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After a nine-year process the Environment Court has ruled how rural subdivision is to continue in the Thames-Coromandel District. The proposed District Plan was initiated in March 2011, notified for public submissions in late-2013 and council’s final decision was released April 2016. Since then it’s been under appeal.
Many people objected to TCDC’s decisions, resulting in several court appeals. These were heard during the subsequent four years. Following some stringent council proposals and some very strong argument against, we’re now pretty well back to where we started on subdivision. In fact, the rules even hold more opportunities for many.
The Court ruled that the boundary adjustment provisions contained in previous rules will carry on, removing TCDC’s proposed limit to the amount of land that could be exchanged. This eliminates significant uncertainty for many.
Another rule reinstated by the Court permits an average block size of 20ha for a rural subdivision. That rule has been used for many years under the old plan.
Given the potential for protection of vast tracts of forest throughout the peninsula, the most significant change from TCDC’s proposal is reintroduction of rural conservation lot subdivisions across the district. Council’s proposal allowed these subdivisions only in certain priority areas. I believe the final outcome is significantly better than the old rules and TCDC’s initial proposed change. It’s much fairer to all landowners and encourages rehabilitation rather than just maintaining the quality ecological features.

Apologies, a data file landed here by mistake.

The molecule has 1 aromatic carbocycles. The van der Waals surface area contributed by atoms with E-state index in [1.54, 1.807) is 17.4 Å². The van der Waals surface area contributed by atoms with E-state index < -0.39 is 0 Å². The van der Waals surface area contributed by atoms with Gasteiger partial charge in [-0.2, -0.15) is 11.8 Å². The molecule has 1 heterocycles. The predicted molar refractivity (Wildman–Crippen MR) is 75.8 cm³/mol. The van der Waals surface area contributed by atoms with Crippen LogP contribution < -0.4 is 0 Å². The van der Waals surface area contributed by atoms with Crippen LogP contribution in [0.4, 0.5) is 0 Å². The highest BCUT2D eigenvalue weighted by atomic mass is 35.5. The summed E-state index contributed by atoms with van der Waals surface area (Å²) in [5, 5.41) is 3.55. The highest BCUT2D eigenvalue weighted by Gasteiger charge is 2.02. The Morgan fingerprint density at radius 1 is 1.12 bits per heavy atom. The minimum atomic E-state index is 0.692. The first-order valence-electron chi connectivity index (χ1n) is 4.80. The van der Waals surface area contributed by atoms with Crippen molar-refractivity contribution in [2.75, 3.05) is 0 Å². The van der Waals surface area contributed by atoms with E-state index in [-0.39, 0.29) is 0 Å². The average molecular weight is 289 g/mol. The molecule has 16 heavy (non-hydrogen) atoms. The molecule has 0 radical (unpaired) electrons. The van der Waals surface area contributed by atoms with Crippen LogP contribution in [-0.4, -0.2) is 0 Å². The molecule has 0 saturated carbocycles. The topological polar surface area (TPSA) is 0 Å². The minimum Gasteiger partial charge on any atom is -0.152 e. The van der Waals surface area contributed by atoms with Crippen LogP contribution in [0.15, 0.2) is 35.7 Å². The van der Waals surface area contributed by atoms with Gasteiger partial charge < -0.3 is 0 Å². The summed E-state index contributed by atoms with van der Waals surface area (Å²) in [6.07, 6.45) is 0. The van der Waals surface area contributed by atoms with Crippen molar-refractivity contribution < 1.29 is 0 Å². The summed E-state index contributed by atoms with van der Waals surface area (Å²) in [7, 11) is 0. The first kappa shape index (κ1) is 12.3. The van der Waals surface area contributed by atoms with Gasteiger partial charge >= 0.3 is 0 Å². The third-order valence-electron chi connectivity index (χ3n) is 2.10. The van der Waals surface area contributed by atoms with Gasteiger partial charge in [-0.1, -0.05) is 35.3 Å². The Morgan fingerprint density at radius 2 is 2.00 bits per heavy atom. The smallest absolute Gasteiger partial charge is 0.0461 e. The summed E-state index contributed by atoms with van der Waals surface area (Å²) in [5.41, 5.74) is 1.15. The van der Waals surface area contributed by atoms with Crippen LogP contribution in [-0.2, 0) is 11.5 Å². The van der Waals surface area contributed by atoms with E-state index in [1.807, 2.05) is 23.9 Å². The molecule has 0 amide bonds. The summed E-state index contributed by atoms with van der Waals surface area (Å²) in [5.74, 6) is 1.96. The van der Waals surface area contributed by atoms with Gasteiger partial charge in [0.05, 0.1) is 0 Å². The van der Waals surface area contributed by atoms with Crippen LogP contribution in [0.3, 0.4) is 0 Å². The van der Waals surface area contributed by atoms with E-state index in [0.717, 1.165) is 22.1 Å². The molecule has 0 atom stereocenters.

While there is requirement for increased areas of lowland forest to be protected in order to qualify for subdivision compared to past rules, this is balanced by reduced areas of other forest and introduction of additional categories. The development of this rule has seen significant input by some of NZ’s leading ecologists to create, what I consider, rules that could be beneficially adopted nationwide.
Features qualifying for protection to create a subdivision now include wetland and duneland (.5ha minimum), floodplain forest (1ha minimum), coastal forest (5ha minimum), coastal escarpment forest (2ha minimum) and lowland forest (10ha minimum). Larger areas of protection are needed in order to subdivide multiple lots and there’s a limit of two new lots in the Coastal Zone, with four in other rural areas.
As predicted, the Environment Court’s final rules bear little resemblance to those proposed by council. After nine years we now have a concrete set of rules to work with. Plus, there’s a host of other considerations in presenting a compelling subdivision application to council. If you have any plans for subdivision in future and want to make the most out of your land, please feel free to call me for a quick chat first.
Brent Trail, managing director of Surveying Services, specialises in resource consent applications for subdivisions across the Waikato, Hauraki, Coromandel and Bay of Plenty. For further information, call 027 499 3778 or email: email@example.com